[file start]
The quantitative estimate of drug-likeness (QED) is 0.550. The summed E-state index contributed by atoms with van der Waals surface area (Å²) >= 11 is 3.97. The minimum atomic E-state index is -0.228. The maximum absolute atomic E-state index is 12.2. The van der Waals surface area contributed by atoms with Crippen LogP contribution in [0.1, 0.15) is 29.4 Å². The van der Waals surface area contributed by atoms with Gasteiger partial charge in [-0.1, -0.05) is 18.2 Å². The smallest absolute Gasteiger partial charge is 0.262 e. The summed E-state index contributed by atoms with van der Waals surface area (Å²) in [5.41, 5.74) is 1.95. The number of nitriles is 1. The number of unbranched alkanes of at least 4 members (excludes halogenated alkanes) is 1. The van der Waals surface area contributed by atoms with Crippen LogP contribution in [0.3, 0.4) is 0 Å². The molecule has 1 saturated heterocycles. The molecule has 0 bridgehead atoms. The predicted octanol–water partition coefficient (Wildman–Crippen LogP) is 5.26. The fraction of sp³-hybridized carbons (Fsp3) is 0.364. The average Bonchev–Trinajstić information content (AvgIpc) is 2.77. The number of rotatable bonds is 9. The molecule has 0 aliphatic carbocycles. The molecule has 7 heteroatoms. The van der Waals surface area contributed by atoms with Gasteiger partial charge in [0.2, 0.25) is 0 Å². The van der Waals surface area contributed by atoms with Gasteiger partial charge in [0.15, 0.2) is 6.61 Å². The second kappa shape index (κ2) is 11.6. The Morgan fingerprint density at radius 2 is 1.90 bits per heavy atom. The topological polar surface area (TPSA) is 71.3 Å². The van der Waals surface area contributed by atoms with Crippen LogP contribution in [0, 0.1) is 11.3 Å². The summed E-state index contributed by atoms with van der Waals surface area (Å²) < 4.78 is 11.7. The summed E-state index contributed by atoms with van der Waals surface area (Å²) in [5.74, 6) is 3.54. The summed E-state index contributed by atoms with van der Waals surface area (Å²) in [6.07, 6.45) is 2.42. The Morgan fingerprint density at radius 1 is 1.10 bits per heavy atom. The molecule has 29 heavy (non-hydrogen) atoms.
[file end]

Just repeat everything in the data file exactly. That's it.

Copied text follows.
The quantitative estimate of drug-likeness (QED) is 0.550. The summed E-state index contributed by atoms with van der Waals surface area (Å²) >= 11 is 3.97. The minimum atomic E-state index is -0.228. The maximum absolute atomic E-state index is 12.2. The van der Waals surface area contributed by atoms with Crippen LogP contribution in [0.1, 0.15) is 29.4 Å². The van der Waals surface area contributed by atoms with Gasteiger partial charge in [-0.1, -0.05) is 18.2 Å². The smallest absolute Gasteiger partial charge is 0.262 e. The summed E-state index contributed by atoms with van der Waals surface area (Å²) in [5.41, 5.74) is 1.95. The number of nitriles is 1. The number of unbranched alkanes of at least 4 members (excludes halogenated alkanes) is 1. The van der Waals surface area contributed by atoms with Crippen LogP contribution in [0.3, 0.4) is 0 Å². The molecule has 1 saturated heterocycles. The molecule has 0 bridgehead atoms. The predicted octanol–water partition coefficient (Wildman–Crippen LogP) is 5.26. The fraction of sp³-hybridized carbons (Fsp3) is 0.364. The average Bonchev–Trinajstić information content (AvgIpc) is 2.77. The number of rotatable bonds is 9. The molecule has 0 aliphatic carbocycles. The molecule has 7 heteroatoms. The van der Waals surface area contributed by atoms with Gasteiger partial charge in [0.2, 0.25) is 0 Å². The van der Waals surface area contributed by atoms with Gasteiger partial charge in [0.15, 0.2) is 6.61 Å². The second kappa shape index (κ2) is 11.6. The Morgan fingerprint density at radius 2 is 1.90 bits per heavy atom. The topological polar surface area (TPSA) is 71.3 Å². The van der Waals surface area contributed by atoms with Crippen LogP contribution in [0, 0.1) is 11.3 Å². The summed E-state index contributed by atoms with van der Waals surface area (Å²) < 4.78 is 11.7. The summed E-state index contributed by atoms with van der Waals surface area (Å²) in [5.74, 6) is 3.54. The summed E-state index contributed by atoms with van der Waals surface area (Å²) in [6.07, 6.45) is 2.42. The Morgan fingerprint density at radius 1 is 1.10 bits per heavy atom. The molecule has 29 heavy (non-hydrogen) atoms.